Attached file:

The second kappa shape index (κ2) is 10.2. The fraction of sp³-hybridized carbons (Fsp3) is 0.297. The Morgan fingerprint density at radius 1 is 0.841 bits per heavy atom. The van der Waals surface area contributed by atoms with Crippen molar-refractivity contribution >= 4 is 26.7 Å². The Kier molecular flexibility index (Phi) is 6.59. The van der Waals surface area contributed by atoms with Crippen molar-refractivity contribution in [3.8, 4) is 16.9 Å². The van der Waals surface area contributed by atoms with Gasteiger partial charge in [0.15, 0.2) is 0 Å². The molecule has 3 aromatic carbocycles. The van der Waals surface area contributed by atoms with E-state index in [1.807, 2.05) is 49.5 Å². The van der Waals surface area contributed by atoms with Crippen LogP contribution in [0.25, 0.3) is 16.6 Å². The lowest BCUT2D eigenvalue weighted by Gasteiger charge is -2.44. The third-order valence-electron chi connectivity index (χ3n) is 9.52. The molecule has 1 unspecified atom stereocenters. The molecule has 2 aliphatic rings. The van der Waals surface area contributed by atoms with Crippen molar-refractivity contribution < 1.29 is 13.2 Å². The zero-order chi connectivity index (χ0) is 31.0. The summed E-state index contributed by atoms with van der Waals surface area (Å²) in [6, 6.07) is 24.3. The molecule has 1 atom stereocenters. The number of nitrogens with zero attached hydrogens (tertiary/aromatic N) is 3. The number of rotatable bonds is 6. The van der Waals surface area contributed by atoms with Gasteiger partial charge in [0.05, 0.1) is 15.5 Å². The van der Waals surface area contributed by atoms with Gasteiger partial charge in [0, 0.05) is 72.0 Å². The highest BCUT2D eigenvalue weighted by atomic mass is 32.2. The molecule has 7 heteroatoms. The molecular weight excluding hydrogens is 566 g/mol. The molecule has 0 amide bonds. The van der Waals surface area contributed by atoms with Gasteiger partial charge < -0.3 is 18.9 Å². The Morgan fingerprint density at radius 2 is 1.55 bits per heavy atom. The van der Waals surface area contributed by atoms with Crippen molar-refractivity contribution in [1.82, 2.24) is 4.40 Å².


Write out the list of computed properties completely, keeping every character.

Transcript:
The second kappa shape index (κ2) is 10.2. The fraction of sp³-hybridized carbons (Fsp3) is 0.297. The Morgan fingerprint density at radius 1 is 0.841 bits per heavy atom. The van der Waals surface area contributed by atoms with Crippen molar-refractivity contribution >= 4 is 26.7 Å². The Kier molecular flexibility index (Phi) is 6.59. The van der Waals surface area contributed by atoms with Crippen molar-refractivity contribution in [3.8, 4) is 16.9 Å². The van der Waals surface area contributed by atoms with Gasteiger partial charge in [0.15, 0.2) is 0 Å². The molecule has 3 aromatic carbocycles. The van der Waals surface area contributed by atoms with E-state index in [1.807, 2.05) is 49.5 Å². The van der Waals surface area contributed by atoms with Crippen LogP contribution in [0.25, 0.3) is 16.6 Å². The lowest BCUT2D eigenvalue weighted by Gasteiger charge is -2.44. The third-order valence-electron chi connectivity index (χ3n) is 9.52. The molecule has 1 unspecified atom stereocenters. The molecule has 2 aliphatic rings. The van der Waals surface area contributed by atoms with Crippen molar-refractivity contribution < 1.29 is 13.2 Å². The zero-order chi connectivity index (χ0) is 31.0. The summed E-state index contributed by atoms with van der Waals surface area (Å²) in [6, 6.07) is 24.3. The molecule has 1 atom stereocenters. The number of nitrogens with zero attached hydrogens (tertiary/aromatic N) is 3. The number of rotatable bonds is 6. The van der Waals surface area contributed by atoms with Gasteiger partial charge in [0.05, 0.1) is 15.5 Å². The van der Waals surface area contributed by atoms with Gasteiger partial charge in [0, 0.05) is 72.0 Å². The highest BCUT2D eigenvalue weighted by atomic mass is 32.2. The molecule has 7 heteroatoms. The molecular weight excluding hydrogens is 566 g/mol. The molecule has 0 amide bonds. The van der Waals surface area contributed by atoms with Gasteiger partial charge < -0.3 is 18.9 Å². The Morgan fingerprint density at radius 2 is 1.55 bits per heavy atom. The van der Waals surface area contributed by atoms with Crippen molar-refractivity contribution in [1.82, 2.24) is 4.40 Å².